By Gareth Shoulder @garethshoulder
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Videographer / director: Colin Weatherby
Producer: Gareth Shoulder, Ruby Coote
Editor: Alex Lubetkin
Amber Guzman, 32, has muscular dystrophy, a disease which causes muscles to deteriorate over time.
She identifies as a ‘living doll’ because her condition has left her so weak, she cannot walk long distances and often needs to be carried around.
The cosplayer has attracted thousands of followers on social media with her outlandish costume designs which incorporate her wheelchair.
Amber told Barcroft TV: “After I hit puberty, my muscles were just depleting and going down.
“It’s an illness that kills off your muscles and makes it hard for you to rebuild your muscles.
“I was diagnosed in 2012, but I started noticing I was having more problems walking after the age of 15.”
Amber admits after her diagnosis the condition barely inhibited her.
After the muscular dystrophy developed, she suddenly found daily activities were becoming more difficult.
“When I was first diagnosed, I was barely struggling.
“I was still walking but I was struggling to get upstairs on my own.
“I struggled to pick up my tools for cosplay or even just doing my makeup.
“I had to keep my hands up for so long that became tiring.”
Amber took solace in her cosplay, using it to distract herself from her rapidly developing condition.
She says it quickly became a creative outlet that she says saved her life.
“Year after year I would lose like another ability and slowly lose something else.
“I needed help to get off of the toilet, into the shower, into the bed.
“That’s why cosplay means so much to me because it saved me from having to think about that a lot.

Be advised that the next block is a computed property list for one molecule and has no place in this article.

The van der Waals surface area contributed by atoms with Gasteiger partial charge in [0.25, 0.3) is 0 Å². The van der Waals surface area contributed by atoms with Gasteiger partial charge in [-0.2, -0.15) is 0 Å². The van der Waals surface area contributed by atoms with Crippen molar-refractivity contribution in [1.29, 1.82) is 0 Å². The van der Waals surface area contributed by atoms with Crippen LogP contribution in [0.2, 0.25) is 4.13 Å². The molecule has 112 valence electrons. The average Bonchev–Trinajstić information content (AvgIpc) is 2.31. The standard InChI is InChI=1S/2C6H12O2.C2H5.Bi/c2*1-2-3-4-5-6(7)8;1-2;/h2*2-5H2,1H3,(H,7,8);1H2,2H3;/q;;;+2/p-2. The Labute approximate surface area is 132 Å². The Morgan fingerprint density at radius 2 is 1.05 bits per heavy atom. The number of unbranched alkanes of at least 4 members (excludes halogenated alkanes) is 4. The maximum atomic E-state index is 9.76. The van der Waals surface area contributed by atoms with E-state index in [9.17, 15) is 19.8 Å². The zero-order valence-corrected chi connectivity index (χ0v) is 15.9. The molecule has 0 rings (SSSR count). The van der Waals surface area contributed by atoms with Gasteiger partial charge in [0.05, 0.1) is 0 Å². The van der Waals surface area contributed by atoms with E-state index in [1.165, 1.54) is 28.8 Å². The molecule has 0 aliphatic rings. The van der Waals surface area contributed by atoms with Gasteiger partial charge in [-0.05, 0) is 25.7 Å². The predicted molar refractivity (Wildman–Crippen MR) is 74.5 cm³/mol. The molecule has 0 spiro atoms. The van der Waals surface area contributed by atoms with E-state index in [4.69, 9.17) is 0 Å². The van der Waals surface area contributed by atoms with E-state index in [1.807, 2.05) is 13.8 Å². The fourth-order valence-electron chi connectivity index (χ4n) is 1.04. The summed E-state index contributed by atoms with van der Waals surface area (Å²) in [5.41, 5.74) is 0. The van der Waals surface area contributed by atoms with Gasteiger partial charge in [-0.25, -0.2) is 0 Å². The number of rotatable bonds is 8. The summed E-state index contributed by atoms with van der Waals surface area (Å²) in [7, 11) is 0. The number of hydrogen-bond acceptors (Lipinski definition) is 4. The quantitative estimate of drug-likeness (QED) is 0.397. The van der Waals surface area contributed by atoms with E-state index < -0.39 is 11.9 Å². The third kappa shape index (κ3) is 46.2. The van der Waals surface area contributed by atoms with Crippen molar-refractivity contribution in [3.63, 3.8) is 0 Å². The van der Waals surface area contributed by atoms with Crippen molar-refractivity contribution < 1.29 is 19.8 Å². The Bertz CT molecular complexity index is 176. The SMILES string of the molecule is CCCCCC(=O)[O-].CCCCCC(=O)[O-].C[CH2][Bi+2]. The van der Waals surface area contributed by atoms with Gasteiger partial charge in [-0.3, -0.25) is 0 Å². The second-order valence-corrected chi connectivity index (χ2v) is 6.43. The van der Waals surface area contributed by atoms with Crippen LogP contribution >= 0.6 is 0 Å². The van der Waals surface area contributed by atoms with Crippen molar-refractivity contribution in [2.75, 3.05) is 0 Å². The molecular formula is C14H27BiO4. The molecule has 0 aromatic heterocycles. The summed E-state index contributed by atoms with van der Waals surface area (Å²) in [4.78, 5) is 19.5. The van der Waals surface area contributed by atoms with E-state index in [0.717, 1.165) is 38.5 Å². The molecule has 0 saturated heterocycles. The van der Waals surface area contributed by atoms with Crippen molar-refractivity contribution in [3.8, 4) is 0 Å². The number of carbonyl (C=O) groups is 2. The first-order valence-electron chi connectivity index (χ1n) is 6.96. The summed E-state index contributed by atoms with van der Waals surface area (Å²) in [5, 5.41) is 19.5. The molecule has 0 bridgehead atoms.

“That’s why I appreciate cosplay because it occupies my mind from thinking about the negative.”
Now, the gregarious model is championing cosplay for the disabled community.
When the cosplayer attends conventions she says she’s inundated with requests for pictures by fans of her work.
“People always come up to me at conventions and say I can’t believe you did this huge costume with your wheelchair.
“I love incorporating my wheelchair into my cosplay.
“You just don’t see it so it’s rare. It’s rare to see a well-known cosplayer with disabilities.
“You tend not to think of yourself as being that special.
“I never thought I would have that effect on anybody to be called inspiring.”
Amber lives with her teenage sweetheart and husband Martin.
They met when Amber was 17 and had just moved to Long Beach, California.
Martin has been there before Amber’s diagnosis and has been her rock as the conditioned worsened.
Martin told Barcroft TV: “I use her as motivation.
“I’m so grateful to have her and both of us learned so much from this illness.
“We’re very thankful for just being where we are, we could be in a way worse situation.”
Amber hopes to inspire other people with disabilities through her cosplay.
Changing people’s perceptions about what someone in a wheelchair can achieve.
Amber said: “Having a disability doesn’t mean your life is over.
“It doesn’t mean that it’s the end or you have to stop your dreams if your disabled or in a wheelchair.
“You could always still get to the end goal no matter what you’re doing.
“Never give up on your dreams while being disabled.”